The first time I wore ‘all the gear’ I felt like a potential
fire-hazard, dressed head-to-toe in man-made (aka technical) fabrics, but over
the past few months I have appreciated the benefit of said fabrics many times
Finding the right footwear was a bit of a mission but now that I have ‘the ones’ I am glad that I didn’t settle for those which just didn’t feel quite right. The difference they make is huge and it is so good to feel confident that my feet will be ok, especially when I’ll be relying on them as my sole (see what I did there?!) mode of transport from the moment I step off the train in Winchester until I arrive on Hastings pier. If you only get one thing right for your event, make sure it is your footwear!
Unexpectedly, my best purchase to date has been a rain poncho. I’ve learned that the thing which annoys me & slows me down the most is faffing on and off with my backpack to put on/take off a waterproof coat when the weather just can’t decide what to do. The rain poncho goes on over everything (including my pack) so on days when I think I’ll need it, I hang it (rolled up in its little bag) from a hook on the front of my pack, ready to pull out and throw on at a moment’s notice. I believe that it is also the most truly versatile piece of kit – ground sheet, canopy, one-woman toilet-tent, hammock, curtain (for my dorm-room bed), talking point…I tell you, it is genius & I love it!
Of course you don’t necessarily need to spend money on
everything – ask around and see what you can borrow, even if it is just to try
things out before you buy. I have borrowed a sleeping bag for my event and have
borrowed a trekking-friends’ poles to train with. In truth I could have used them
for my walk too, but I had the romantic notion that I wanted my own pair of
poles so that they would be with me for all my memorable walks, now and in the
future. Daft I know, but that’s the way I roll!
[I’ll write a separate
post about trekking poles soon…lots to say!]
Once you have acquired your kit, or as you are busy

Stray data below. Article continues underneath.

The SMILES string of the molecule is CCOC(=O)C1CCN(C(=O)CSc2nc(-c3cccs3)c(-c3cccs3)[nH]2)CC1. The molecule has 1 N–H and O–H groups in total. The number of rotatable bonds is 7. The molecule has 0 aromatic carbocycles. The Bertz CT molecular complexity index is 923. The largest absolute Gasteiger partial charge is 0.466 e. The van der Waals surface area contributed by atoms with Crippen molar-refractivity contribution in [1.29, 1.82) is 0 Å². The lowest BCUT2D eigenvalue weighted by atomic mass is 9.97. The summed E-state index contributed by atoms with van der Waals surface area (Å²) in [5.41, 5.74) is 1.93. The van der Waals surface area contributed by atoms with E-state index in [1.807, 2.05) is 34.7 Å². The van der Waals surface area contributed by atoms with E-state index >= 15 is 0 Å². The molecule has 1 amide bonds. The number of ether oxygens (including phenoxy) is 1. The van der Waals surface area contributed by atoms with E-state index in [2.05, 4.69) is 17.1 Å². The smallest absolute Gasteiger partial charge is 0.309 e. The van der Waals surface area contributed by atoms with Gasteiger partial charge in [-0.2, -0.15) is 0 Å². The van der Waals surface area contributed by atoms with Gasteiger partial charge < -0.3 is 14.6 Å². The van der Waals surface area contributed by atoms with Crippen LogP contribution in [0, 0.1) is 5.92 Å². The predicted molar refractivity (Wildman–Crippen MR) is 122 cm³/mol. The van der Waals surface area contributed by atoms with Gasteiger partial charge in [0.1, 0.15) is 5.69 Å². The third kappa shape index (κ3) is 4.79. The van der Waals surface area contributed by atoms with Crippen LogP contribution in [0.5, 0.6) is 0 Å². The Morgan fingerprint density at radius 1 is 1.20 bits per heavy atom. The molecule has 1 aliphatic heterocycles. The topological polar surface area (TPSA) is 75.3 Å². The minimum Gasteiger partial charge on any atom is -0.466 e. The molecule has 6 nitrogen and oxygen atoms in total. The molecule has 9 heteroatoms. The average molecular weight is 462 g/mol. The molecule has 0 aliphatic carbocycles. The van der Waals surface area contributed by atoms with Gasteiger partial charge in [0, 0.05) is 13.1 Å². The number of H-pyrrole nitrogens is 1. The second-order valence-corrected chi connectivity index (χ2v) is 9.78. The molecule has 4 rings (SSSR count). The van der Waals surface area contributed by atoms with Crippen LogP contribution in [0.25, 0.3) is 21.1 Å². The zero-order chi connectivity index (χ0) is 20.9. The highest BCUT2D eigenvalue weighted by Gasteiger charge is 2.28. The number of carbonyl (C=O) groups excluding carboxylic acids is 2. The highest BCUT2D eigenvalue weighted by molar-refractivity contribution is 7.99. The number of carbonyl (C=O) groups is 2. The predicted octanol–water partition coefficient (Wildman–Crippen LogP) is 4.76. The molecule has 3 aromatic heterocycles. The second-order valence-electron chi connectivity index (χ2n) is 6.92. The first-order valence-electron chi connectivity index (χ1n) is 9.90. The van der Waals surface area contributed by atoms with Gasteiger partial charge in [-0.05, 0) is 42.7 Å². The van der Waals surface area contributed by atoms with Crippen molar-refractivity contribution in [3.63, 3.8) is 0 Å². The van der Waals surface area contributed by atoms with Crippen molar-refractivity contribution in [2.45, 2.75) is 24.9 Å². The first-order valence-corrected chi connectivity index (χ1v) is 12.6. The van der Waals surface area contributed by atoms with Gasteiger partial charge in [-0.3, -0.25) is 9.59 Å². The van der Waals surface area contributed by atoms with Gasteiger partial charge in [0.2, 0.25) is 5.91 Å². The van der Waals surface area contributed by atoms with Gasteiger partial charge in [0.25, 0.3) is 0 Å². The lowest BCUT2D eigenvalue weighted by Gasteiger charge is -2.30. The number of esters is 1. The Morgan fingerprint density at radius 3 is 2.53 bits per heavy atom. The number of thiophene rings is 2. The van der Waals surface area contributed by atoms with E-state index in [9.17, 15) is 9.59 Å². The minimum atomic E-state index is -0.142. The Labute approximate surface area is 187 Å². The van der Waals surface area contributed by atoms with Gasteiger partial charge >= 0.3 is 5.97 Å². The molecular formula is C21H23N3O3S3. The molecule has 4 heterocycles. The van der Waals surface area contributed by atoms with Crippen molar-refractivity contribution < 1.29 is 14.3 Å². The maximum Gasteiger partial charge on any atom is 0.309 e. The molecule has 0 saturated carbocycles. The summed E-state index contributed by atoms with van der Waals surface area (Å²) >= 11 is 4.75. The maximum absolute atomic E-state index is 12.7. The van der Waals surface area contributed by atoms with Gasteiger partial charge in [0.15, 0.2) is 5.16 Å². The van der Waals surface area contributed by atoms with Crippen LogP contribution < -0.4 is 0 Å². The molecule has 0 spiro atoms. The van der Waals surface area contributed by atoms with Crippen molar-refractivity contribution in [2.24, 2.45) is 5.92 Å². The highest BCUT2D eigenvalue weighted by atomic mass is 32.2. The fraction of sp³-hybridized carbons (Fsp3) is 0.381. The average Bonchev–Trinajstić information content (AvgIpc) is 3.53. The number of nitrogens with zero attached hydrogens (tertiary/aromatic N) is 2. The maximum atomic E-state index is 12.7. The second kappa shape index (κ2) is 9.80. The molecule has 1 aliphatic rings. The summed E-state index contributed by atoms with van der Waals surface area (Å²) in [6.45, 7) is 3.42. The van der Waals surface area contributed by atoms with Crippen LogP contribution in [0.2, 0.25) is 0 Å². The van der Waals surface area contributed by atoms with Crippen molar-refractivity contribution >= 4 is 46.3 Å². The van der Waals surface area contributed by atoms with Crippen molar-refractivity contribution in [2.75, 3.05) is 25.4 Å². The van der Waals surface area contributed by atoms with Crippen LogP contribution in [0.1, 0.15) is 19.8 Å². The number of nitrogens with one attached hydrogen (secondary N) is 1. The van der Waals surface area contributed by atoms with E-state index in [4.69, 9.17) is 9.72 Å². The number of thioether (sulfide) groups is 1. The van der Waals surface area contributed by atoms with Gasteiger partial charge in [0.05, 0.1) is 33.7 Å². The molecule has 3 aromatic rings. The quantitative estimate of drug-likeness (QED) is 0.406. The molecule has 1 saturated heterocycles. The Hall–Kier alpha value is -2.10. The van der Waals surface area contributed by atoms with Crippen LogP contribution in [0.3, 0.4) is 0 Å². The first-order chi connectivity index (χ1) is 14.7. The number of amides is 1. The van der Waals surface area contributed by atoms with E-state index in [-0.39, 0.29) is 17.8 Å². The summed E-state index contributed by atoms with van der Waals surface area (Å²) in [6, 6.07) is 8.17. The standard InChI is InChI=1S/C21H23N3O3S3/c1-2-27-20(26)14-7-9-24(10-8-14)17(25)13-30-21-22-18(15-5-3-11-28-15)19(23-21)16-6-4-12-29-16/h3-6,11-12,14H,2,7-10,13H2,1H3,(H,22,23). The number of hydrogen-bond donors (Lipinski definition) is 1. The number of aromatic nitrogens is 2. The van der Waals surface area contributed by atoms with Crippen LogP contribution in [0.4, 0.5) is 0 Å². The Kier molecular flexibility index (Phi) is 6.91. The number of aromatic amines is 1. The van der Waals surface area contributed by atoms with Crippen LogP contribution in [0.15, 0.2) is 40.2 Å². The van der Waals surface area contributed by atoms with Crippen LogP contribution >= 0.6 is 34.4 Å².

acquiring it, get it on and test it how you will use it for your event. Test it
in every type of weather, over different distances, with different loads (if
you’ll be carrying a backpack) and at different times of the day. Even if you
feel silly walking the dog with a 50 litre backpack on, do it anyway! It will
create no end of interest from your neighbours, but more importantly it will
tell you what, if anything, you need to refine.
Things to consider (obviously the specifics will vary with
each type of event):
does your underwear chafe? (it’s important to
find this out early on)
how do your feet feel after x-hours
are your waterproofs waterproof?
how does your backpack feel on your
how easy is it to get your gloves out when a
sudden cold wind whips up a hail-storm without warning? (answer – far too long,
but lesson learned!)
how quickly do your clothes dry off after
walking through a field of long grass right after a heavy downpour?
how easily can you access the things you might
need frequently? (in my case the things I like to have in easy reach at all
times are lip salve, tissue, phone, map, snacks & water, plus gloves, hat
& sunglasses accessible without needing to take off my backpack)
Use every training session as another chance to test out
your kit, as getting things right will make the biggest difference for your
actual event. Feeling confident before you start is one less thing to worry